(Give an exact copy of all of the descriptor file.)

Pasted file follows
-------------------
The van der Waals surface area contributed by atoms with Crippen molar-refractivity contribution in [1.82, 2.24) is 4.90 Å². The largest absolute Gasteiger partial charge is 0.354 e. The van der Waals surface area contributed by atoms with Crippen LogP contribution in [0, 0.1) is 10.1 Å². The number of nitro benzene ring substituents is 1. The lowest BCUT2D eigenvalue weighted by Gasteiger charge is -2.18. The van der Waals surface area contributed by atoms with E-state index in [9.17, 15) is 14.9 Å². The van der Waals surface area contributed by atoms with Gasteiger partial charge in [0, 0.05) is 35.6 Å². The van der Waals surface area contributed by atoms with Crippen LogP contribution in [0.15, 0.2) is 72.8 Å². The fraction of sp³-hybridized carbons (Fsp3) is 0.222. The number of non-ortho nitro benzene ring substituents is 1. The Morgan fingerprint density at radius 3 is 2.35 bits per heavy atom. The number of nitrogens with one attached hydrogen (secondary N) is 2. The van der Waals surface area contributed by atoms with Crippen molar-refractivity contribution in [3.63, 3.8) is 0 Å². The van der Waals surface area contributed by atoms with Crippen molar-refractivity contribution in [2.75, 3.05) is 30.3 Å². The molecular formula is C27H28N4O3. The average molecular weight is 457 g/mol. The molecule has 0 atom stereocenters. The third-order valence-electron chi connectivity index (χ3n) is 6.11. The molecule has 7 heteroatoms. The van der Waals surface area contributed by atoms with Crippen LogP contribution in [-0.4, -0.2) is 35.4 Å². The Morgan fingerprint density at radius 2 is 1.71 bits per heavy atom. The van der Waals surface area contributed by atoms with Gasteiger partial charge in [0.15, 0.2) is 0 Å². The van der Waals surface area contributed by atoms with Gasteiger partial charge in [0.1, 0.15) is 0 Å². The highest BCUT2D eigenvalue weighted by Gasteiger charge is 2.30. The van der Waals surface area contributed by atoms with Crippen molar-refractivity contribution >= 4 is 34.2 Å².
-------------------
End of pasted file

The van der Waals surface area contributed by atoms with Crippen molar-refractivity contribution in [1.82, 2.24) is 4.90 Å². The largest absolute Gasteiger partial charge is 0.354 e. The van der Waals surface area contributed by atoms with Crippen LogP contribution in [0, 0.1) is 10.1 Å². The number of nitro benzene ring substituents is 1. The lowest BCUT2D eigenvalue weighted by Gasteiger charge is -2.18. The van der Waals surface area contributed by atoms with E-state index in [9.17, 15) is 14.9 Å². The van der Waals surface area contributed by atoms with Gasteiger partial charge in [0, 0.05) is 35.6 Å². The van der Waals surface area contributed by atoms with Crippen LogP contribution in [0.15, 0.2) is 72.8 Å². The fraction of sp³-hybridized carbons (Fsp3) is 0.222. The number of non-ortho nitro benzene ring substituents is 1. The Morgan fingerprint density at radius 3 is 2.35 bits per heavy atom. The number of nitrogens with one attached hydrogen (secondary N) is 2. The van der Waals surface area contributed by atoms with Crippen molar-refractivity contribution in [3.63, 3.8) is 0 Å². The van der Waals surface area contributed by atoms with Crippen molar-refractivity contribution in [2.75, 3.05) is 30.3 Å². The molecular formula is C27H28N4O3. The average molecular weight is 457 g/mol. The molecule has 0 atom stereocenters. The third-order valence-electron chi connectivity index (χ3n) is 6.11. The molecule has 7 heteroatoms. The van der Waals surface area contributed by atoms with Crippen LogP contribution in [-0.4, -0.2) is 35.4 Å². The Morgan fingerprint density at radius 2 is 1.71 bits per heavy atom. The van der Waals surface area contributed by atoms with Gasteiger partial charge in [0.15, 0.2) is 0 Å². The van der Waals surface area contributed by atoms with Gasteiger partial charge in [0.1, 0.15) is 0 Å². The highest BCUT2D eigenvalue weighted by Gasteiger charge is 2.30. The van der Waals surface area contributed by atoms with Crippen molar-refractivity contribution >= 4 is 34.2 Å².